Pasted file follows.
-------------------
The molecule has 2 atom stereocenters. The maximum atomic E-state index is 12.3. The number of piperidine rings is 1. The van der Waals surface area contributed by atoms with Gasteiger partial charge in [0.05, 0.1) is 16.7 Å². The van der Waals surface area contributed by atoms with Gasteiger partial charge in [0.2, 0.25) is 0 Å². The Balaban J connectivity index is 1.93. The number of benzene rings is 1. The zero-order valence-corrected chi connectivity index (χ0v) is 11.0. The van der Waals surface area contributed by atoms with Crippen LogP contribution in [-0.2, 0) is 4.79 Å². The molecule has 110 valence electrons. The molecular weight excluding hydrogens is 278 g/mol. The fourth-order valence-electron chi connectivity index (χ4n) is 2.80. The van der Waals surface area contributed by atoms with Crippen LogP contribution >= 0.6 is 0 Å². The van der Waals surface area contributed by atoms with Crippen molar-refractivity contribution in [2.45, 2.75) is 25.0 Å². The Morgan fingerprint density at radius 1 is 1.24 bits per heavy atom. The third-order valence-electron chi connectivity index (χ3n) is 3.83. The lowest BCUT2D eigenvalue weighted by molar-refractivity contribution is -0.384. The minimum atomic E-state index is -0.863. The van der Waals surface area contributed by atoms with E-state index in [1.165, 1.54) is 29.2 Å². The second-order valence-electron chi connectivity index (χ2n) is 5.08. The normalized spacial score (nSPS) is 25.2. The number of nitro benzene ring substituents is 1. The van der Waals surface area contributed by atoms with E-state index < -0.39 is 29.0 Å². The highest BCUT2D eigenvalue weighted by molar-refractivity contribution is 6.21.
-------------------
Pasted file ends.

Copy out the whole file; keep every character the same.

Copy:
The molecule has 2 atom stereocenters. The maximum atomic E-state index is 12.3. The number of piperidine rings is 1. The van der Waals surface area contributed by atoms with Gasteiger partial charge in [0.05, 0.1) is 16.7 Å². The van der Waals surface area contributed by atoms with Gasteiger partial charge in [0.2, 0.25) is 0 Å². The Balaban J connectivity index is 1.93. The number of benzene rings is 1. The zero-order valence-corrected chi connectivity index (χ0v) is 11.0. The van der Waals surface area contributed by atoms with Crippen LogP contribution in [-0.2, 0) is 4.79 Å². The molecule has 110 valence electrons. The molecular weight excluding hydrogens is 278 g/mol. The fourth-order valence-electron chi connectivity index (χ4n) is 2.80. The van der Waals surface area contributed by atoms with Crippen LogP contribution >= 0.6 is 0 Å². The van der Waals surface area contributed by atoms with Crippen molar-refractivity contribution in [2.45, 2.75) is 25.0 Å². The Morgan fingerprint density at radius 1 is 1.24 bits per heavy atom. The third-order valence-electron chi connectivity index (χ3n) is 3.83. The lowest BCUT2D eigenvalue weighted by molar-refractivity contribution is -0.384. The minimum atomic E-state index is -0.863. The van der Waals surface area contributed by atoms with E-state index in [1.165, 1.54) is 29.2 Å². The second-order valence-electron chi connectivity index (χ2n) is 5.08. The normalized spacial score (nSPS) is 25.2. The number of nitro benzene ring substituents is 1. The van der Waals surface area contributed by atoms with E-state index < -0.39 is 29.0 Å². The highest BCUT2D eigenvalue weighted by molar-refractivity contribution is 6.21.